Summary: Christians love to listen to and live the truth that Jesus offers them.

Lying seems to be a way of life for many people in America today. The book The Day America Told the Truth says that 91 percent of those surveyed lie routinely about matters they consider trivial, and 36 percent lie about important matters; 86 percent lied regularly to parents, 75 percent to friends, 73 percent to siblings, and 69 percent to spouses.

When we hear those figures perhaps it’s no surprise that there is so much unhappiness in the world today. Lies are easy to tell but seldom do they help make a situation better. In general lies create mistrust and doubt. That’s why we can give thanks that God doesn’t lie to us. This morning we listen as God through the Apostle John tells us the:

The Truth, The Whole Truth, and Nothing But The Truth - 1 John 1:1-2:2

I. Listen to It (vv. 1:1-5)

II. Live it (vv. 1:6-10)

III. Love it (vv. 2:1-2)

Several hundred years before the birth of Jesus, a crucial battle occurred between the Greeks and the Persians upon the plains of Marathon. The battle raged for hours. In many respects it was a fight to the finish. Finally the numerically inferior Greeks, the underdogs, managed a tremendous tactical win, but there was a problem. Soon the Senate, many miles away in Athens, was to vote and would most certainly ratify a treaty of appeasement. In desperation they sent a runner in full battle gear to go the twenty-seven miles to tell of the news. By the time the young boy got to Athens he had run a Marathon. It is said he was totally spent, that he literally ran himself to death. In his exhaustion he was able to utter only one word to the Athenians: "Victory." As you might have expected that one word made all the difference in the world when the Senators voted whether or not to accept that treaty of appeasement.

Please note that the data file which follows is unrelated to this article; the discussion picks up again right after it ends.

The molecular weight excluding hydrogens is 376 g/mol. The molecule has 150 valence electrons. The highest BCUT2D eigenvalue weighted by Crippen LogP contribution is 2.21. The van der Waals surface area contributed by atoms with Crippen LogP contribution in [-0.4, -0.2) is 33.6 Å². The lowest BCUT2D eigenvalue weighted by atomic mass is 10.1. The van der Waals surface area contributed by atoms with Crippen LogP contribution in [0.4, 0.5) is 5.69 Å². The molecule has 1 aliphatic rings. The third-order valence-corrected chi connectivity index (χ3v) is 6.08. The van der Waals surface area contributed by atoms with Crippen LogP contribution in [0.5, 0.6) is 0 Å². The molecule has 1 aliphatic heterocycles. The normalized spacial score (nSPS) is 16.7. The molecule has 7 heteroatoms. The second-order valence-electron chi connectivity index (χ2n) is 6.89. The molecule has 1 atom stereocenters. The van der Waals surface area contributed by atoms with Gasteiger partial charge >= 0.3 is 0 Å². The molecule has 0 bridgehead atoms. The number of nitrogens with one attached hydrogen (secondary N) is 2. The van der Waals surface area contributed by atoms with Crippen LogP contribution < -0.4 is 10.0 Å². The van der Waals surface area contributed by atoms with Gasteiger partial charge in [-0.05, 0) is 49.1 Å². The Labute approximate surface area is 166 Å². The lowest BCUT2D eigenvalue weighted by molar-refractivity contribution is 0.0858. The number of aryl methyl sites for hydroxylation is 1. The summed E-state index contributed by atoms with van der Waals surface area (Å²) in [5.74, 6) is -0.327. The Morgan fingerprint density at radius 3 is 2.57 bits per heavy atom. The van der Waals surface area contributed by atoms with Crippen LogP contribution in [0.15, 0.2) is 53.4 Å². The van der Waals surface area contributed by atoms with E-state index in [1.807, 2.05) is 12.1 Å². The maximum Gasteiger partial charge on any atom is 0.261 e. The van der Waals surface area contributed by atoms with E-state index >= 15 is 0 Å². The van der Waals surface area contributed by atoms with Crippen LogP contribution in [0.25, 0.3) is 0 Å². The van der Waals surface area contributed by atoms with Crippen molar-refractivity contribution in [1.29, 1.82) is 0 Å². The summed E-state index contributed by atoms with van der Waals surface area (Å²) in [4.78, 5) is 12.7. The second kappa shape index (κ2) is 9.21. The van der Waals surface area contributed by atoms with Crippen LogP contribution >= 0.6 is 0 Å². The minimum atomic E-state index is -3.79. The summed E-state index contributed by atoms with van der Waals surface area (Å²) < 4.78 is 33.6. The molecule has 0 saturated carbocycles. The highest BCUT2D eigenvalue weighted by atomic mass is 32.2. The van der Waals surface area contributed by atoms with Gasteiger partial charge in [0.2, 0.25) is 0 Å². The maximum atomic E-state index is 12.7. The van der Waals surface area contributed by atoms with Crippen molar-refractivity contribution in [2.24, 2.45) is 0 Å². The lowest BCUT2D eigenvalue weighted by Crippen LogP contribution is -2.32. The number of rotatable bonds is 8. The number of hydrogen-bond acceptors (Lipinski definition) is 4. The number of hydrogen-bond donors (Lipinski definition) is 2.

In a sense the Apostles are like that soldier who ran to deliver the good news. They were eyewitnesses to the events of Jesus’ life. They watched as Jesus stood alone on the spiritual battlefield against the temptations of the devil and the evils of this world. They saw him hang on that cross in humility, looking like one who had been taken captive. They watched as he took his last breath, certain that this battle had ended in defeat. But on Easter Sunday morning they became the eyewitnesses to the truth of it all. They saw the empty tomb and for the next 40 days they saw the risen Jesus on numerous occasions. Thomas even had the chance, with his very own hands, to touch the places where the nails had punctured Jesus’ flesh and where the spear had pierced his side.

While the political spin-doctors were concocting their own story to hide the truth about what had happened early that Easter morning, the Apostles

delivered the truth. They declared that he is indeed true God and true man, with the Father from all eternity, but also born of the virgin Mary. He is the living Word of God. They proclaimed that God’s plan of salvation had reached its culmination and conclusion in one person, Jesus Christ. How could they be so sure? Because he was not dead, but he had risen just as he said. The eternal Son of God came to win the victory over Satan and offer eternal life to all people.

That’s the testimony they spent their lives delivering. That’s the testimony they continue to share with us today through the Scriptures. They testify to Christ’s victory. That testimony makes all the difference. They share that testimony with us so that we don’t resign our lives to appeasing Satan. They testify to Christ’s victory because that means Satan’s stranglehold has been broken. We no longer have to live as his slaves. We have been set free to live lives in service to our good and gracious God.

That’s the truth, the whole truth, and nothing but the truth from the mouths of eyewitnesses. Listen to it! But don’t stop there. This testimony is more than just fun facts to wow your friends with while your playing Trivial Pursuit. This testimony is truth to live by.

One of the greatest complaints from those outside the church against those who are church members is that they are all hypocrites. It is certainly possible that this is one of many misguided excuses for staying away from church, but is it possible that we sometimes help promote that view? Are we the ones whom the Apostle addresses when he warns against saying one thing and doing the opposite when he says, "If we claim to have fellowship with him yet walk in darkness, we lie and do not live by the truth"? (1:6)

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